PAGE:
Afterward, I called my sponsor, Michael Fatka and told him that I couldn’t start the Coor’s Rce the next week.  He told me I was going to race.

The Coor’s race started in San Francisco.  The prologue went up Telegraph Hill. I did alright since it was short.  I think I might have finished 7th, but I’m not sure.  I remember Michael Aisner doing a little announcing and saying that I had came back from the dead.  He was in England when I was hurt.

Anyway, I made it a couple days alright, then there was a stage from Nevada City to Truckee.  I hung with the front group way too long.  Long enough to be a long way ahead of the groupetto.  I got dropped after a couple hours and was done.

I couldn’t drink, was throwing up, and was done.  The groupetto came by and I stayed on maybe 3 miles.  Then I was riding alone again.  Forever.

I was doing these rollers and a couple fans were riding behind me.  After a long time, after listening to them tell each other about their whole vacations and plans for the fall, I turned around and asked them if they could drop back a bit.  I told them it was demoralizing trying to race when they were having a casual conversation.  They answered back, “No problem, Steve.”  I couldn’t believe they knew who I was.  It was so embarrassing.  I was crawling.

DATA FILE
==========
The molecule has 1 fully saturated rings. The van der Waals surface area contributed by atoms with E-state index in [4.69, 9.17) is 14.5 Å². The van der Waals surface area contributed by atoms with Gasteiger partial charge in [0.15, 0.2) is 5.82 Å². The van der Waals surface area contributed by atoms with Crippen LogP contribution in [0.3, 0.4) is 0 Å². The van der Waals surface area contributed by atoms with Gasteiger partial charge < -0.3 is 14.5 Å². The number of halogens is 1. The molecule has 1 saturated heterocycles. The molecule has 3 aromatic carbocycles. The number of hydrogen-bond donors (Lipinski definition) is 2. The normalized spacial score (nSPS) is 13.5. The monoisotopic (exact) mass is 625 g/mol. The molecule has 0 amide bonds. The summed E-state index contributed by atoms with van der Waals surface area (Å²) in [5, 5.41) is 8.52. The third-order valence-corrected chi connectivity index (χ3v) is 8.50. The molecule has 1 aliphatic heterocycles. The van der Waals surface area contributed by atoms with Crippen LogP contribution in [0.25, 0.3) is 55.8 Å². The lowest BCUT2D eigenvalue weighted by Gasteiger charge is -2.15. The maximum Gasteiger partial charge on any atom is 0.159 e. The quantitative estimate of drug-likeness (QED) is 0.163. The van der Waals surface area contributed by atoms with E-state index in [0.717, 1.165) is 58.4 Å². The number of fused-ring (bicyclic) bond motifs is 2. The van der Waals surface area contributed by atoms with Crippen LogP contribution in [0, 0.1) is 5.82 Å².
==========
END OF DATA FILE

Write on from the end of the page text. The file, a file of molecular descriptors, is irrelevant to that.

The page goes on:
Anyway, finally the last group came up.  I think it was 4 guys.  I’m not sure everyone, I know a Russian rider and also Raul Alcala.  He was riding for the Mexican National Team then.

I was done and we had maybe 10 kms to go.  Raul pushed me up every hill to the finish.  There was no way I could have made it myself.  It was super nice.  Raul when on to greatness in the sport.

When I got to Truckee, my whole team, Thurlow, Roy, Andy, etc. was waiting.  Like for over an hour.  It was hot and I was destroyed.  We got in the van and had to drive to Reno to stay the night.  I remember getting stopped by a train just a few blocks from the hotel.  I opened the van door and sat on a curb because I thought I was going to vomit.

Walking through the hotel was a nightmare.  The smoke and noise were overwhelming.  When I got to my room, the race doctor came.  The doctor said I needed some IV’s.  He left and came back.  They put in a couple bags of Saline.  Andy Hampsten came by and said that I needed a dexrose IV, not saline.  The doctor agreed, but he didn’t have any and said he was licensed in California, not Nevada, so that was a problem getting them.

So I just sat there not eating, just laying.  Late that night, the doctor came by with a couple dextrose IV bags.  He hooked one up and hung the bag by the picture above my bed.  He told me to change the bag when it was close to empty.  It was slow.  Probably around 2 am, I changed the bag.  I was just watching gambling on the tv.